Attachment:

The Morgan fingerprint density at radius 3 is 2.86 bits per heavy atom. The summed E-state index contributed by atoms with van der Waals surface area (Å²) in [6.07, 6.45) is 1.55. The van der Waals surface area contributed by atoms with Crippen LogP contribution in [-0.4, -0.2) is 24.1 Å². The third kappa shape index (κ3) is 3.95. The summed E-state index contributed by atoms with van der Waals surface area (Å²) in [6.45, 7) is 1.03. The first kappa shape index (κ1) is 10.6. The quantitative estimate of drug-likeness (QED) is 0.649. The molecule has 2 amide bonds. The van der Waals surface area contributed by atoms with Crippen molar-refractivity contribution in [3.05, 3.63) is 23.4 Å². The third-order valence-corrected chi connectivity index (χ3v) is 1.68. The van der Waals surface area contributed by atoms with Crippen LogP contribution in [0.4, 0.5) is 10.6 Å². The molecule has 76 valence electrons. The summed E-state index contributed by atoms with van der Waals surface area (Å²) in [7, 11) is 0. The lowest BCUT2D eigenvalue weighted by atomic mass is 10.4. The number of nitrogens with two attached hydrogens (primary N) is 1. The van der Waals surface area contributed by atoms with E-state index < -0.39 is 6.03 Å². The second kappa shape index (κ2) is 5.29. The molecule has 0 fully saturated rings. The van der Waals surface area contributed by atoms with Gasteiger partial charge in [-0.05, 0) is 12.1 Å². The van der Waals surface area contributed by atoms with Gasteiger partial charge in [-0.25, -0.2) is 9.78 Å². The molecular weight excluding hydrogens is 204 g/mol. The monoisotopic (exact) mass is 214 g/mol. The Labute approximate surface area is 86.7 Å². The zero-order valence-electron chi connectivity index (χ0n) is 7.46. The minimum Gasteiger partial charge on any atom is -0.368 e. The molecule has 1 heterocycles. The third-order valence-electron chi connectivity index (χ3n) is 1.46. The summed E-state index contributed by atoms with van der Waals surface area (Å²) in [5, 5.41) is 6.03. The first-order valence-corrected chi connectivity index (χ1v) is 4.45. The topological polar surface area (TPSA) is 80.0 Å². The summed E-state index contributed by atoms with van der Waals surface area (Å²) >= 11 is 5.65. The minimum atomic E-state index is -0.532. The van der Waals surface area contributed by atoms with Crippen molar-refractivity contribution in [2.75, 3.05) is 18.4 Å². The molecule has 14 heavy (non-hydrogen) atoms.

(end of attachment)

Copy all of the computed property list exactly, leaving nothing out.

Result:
The Morgan fingerprint density at radius 3 is 2.86 bits per heavy atom. The summed E-state index contributed by atoms with van der Waals surface area (Å²) in [6.07, 6.45) is 1.55. The van der Waals surface area contributed by atoms with Crippen LogP contribution in [-0.4, -0.2) is 24.1 Å². The third kappa shape index (κ3) is 3.95. The summed E-state index contributed by atoms with van der Waals surface area (Å²) in [6.45, 7) is 1.03. The first kappa shape index (κ1) is 10.6. The quantitative estimate of drug-likeness (QED) is 0.649. The molecule has 2 amide bonds. The van der Waals surface area contributed by atoms with Crippen molar-refractivity contribution in [3.05, 3.63) is 23.4 Å². The third-order valence-corrected chi connectivity index (χ3v) is 1.68. The van der Waals surface area contributed by atoms with Crippen LogP contribution in [0.4, 0.5) is 10.6 Å². The molecule has 76 valence electrons. The summed E-state index contributed by atoms with van der Waals surface area (Å²) in [7, 11) is 0. The lowest BCUT2D eigenvalue weighted by atomic mass is 10.4. The number of nitrogens with two attached hydrogens (primary N) is 1. The van der Waals surface area contributed by atoms with E-state index < -0.39 is 6.03 Å². The second kappa shape index (κ2) is 5.29. The molecule has 0 fully saturated rings. The van der Waals surface area contributed by atoms with Gasteiger partial charge in [-0.05, 0) is 12.1 Å². The van der Waals surface area contributed by atoms with Gasteiger partial charge in [-0.25, -0.2) is 9.78 Å². The molecular weight excluding hydrogens is 204 g/mol. The monoisotopic (exact) mass is 214 g/mol. The Labute approximate surface area is 86.7 Å². The zero-order valence-electron chi connectivity index (χ0n) is 7.46. The minimum Gasteiger partial charge on any atom is -0.368 e. The molecule has 1 heterocycles. The third-order valence-electron chi connectivity index (χ3n) is 1.46. The summed E-state index contributed by atoms with van der Waals surface area (Å²) in [5, 5.41) is 6.03. The first-order valence-corrected chi connectivity index (χ1v) is 4.45. The topological polar surface area (TPSA) is 80.0 Å². The summed E-state index contributed by atoms with van der Waals surface area (Å²) >= 11 is 5.65. The minimum atomic E-state index is -0.532. The van der Waals surface area contributed by atoms with Crippen molar-refractivity contribution in [2.75, 3.05) is 18.4 Å². The molecule has 14 heavy (non-hydrogen) atoms.